Health

Red lights can prevent visibility from getting worse


One study found that shining red light into a person’s eyes could slow the progression of nearsightedness.

The researchers found that just spending six minutes a day looking at a special red light-emitting binocular-like device slowed the progression of nearsightedness, or nearsightedness, by nearly 70 percent. .

Myopia affects around 40% of the UK population – up from 27% in the 1970s.

It occurs when the eyeball grows too long – more like a rugby ball than a soccer ball – which changes the way light hits the retina, the light-sensitive cells at the back of the eye. visual images to the brain.

Researchers found that just spending six minutes a day looking at a special red light-emitting binocular-like device slowed the progression of myopia, or nearsightedness, by nearly 70 %.

Researchers found that just spending six minutes a day looking at a special red light-emitting binocular-like device slowed the progression of myopia, or nearsightedness, by nearly 70 %.

Researchers found that just spending six minutes a day looking at a special red light-emitting binocular-like device slowed the progression of myopia, or nearsightedness, by nearly 70 %.

An elongated eyeball causes light to focus in front of the retina and as a result near objects appear clear but distant objects appear blurry.

Studies show that cases of myopia may be on the rise as people spend less time outside.

Bright, natural light triggers the release of the chemical messenger dopamine from the retina. It is thought that dopamine controls the correct development of the eyes and low levels may be involved in the development of myopia. Research groups are now looking into the possibility that red lights might slow the development of this condition.

For the new study, researchers from the Australian National University in Canberra, along with other centers, followed 264 children aged 3 to 16 years with myopia, who were asked to use ‘binoculars’ ‘ red light at home twice a day for three minutes, five days. a week.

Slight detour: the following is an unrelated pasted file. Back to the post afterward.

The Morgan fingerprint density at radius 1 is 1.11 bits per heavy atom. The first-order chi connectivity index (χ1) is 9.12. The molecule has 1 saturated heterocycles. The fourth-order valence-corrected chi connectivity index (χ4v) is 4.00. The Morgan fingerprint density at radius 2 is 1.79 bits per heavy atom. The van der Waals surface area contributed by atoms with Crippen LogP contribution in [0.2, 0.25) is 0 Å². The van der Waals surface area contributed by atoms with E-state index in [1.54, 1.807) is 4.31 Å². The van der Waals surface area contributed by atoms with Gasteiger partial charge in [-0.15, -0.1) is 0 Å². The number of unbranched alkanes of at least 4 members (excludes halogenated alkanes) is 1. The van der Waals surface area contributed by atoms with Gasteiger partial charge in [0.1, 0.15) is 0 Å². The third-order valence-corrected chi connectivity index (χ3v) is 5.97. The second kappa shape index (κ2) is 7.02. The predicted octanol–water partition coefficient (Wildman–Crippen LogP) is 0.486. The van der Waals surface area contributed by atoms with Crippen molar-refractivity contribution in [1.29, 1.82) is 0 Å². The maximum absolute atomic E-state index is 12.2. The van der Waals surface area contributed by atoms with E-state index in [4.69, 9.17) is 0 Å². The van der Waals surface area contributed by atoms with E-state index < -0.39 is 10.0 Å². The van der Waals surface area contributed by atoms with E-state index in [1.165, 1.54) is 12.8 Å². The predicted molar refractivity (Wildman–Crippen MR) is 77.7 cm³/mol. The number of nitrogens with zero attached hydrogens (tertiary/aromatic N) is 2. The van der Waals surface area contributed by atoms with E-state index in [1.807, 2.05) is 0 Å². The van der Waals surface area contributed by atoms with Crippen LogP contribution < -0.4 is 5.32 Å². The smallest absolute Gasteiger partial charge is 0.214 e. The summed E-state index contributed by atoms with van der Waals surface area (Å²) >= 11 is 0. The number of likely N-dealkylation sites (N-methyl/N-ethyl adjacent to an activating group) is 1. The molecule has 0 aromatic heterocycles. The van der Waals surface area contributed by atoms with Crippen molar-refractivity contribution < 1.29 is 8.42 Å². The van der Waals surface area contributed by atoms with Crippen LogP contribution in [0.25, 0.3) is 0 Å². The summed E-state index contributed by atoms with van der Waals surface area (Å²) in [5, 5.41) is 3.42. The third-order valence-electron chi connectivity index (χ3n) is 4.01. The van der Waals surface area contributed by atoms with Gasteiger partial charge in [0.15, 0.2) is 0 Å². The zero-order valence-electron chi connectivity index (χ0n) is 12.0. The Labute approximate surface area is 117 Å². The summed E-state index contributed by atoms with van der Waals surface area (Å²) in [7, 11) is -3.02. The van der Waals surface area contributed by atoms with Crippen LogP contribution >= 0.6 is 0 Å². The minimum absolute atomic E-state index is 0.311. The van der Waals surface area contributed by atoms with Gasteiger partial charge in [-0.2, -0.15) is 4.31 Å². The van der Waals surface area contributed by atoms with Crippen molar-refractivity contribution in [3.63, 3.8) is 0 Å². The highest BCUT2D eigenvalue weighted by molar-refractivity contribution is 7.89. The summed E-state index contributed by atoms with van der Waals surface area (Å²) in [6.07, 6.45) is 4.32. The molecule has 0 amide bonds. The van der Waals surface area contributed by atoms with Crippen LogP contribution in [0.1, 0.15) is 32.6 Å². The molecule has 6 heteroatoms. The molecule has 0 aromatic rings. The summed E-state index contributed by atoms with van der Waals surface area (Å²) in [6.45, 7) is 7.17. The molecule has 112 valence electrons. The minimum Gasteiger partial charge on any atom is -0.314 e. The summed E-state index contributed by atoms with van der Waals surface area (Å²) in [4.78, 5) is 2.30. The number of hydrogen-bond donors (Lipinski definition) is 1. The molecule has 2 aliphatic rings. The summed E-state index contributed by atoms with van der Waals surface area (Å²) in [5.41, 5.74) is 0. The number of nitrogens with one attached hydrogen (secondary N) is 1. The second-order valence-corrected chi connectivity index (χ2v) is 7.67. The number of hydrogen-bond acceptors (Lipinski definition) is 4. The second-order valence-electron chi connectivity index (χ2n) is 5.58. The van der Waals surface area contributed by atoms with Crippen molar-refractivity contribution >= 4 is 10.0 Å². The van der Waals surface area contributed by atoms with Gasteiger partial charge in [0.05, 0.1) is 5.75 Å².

The device, which they tried for a year, was connected to the Internet, so the researchers could check if the kids were using it.

The Journal of Ophthalmology reported that after 12 months, the proportion of children’s eyeballs changing shape was reduced by more than two-thirds compared with children with myopia who were not treated with red lights.

Red light has the longest wavelength of the primary colors – 650 nanometers – and is thought to be able to penetrate body tissue better.

One theory is that it slows the development of myopia by stimulating the retina to release more dopamine.

Another approach might be to increase the natural light children are exposed to in classrooms, as new research shows that those taught in sunny classrooms may be less likely to be nearsighted.

An elongated eyeball causes light to focus in front of the retina and as a result near objects appear clear but distant objects appear blurry.

An elongated eyeball causes light to focus in front of the retina and as a result near objects appear clear but distant objects appear blurry.

An elongated eyeball causes light to focus in front of the retina and as a result near objects appear clear but distant objects appear blurry.

When ophthalmologists compared the progression of nearsightedness in 300 children in the highest and lowest sun exposure classes over six months, the condition was worse in those with the lowest levels of sun exposure. study with low light levels.

Writing in the Korean Journal of Ophthalmology, the scientists suggested that allowing more sunlight into classrooms could ‘protect against myopia’. This may be because sunlight triggers more dopamine production.

Commenting on the Australian study, Gwyn Williams, consultant ophthalmologist at Singleton Hospital in Swansea, said there was ‘strong evidence’ that too much screen time indoors is a contributing factor. myopic.

He added: ‘While this study points to the fact that insufficient natural light exposure is partly to blame, and that exposure to ‘right’ wavelengths indoors may be helpful, It’s important to remember that spending time outdoors has health benefits.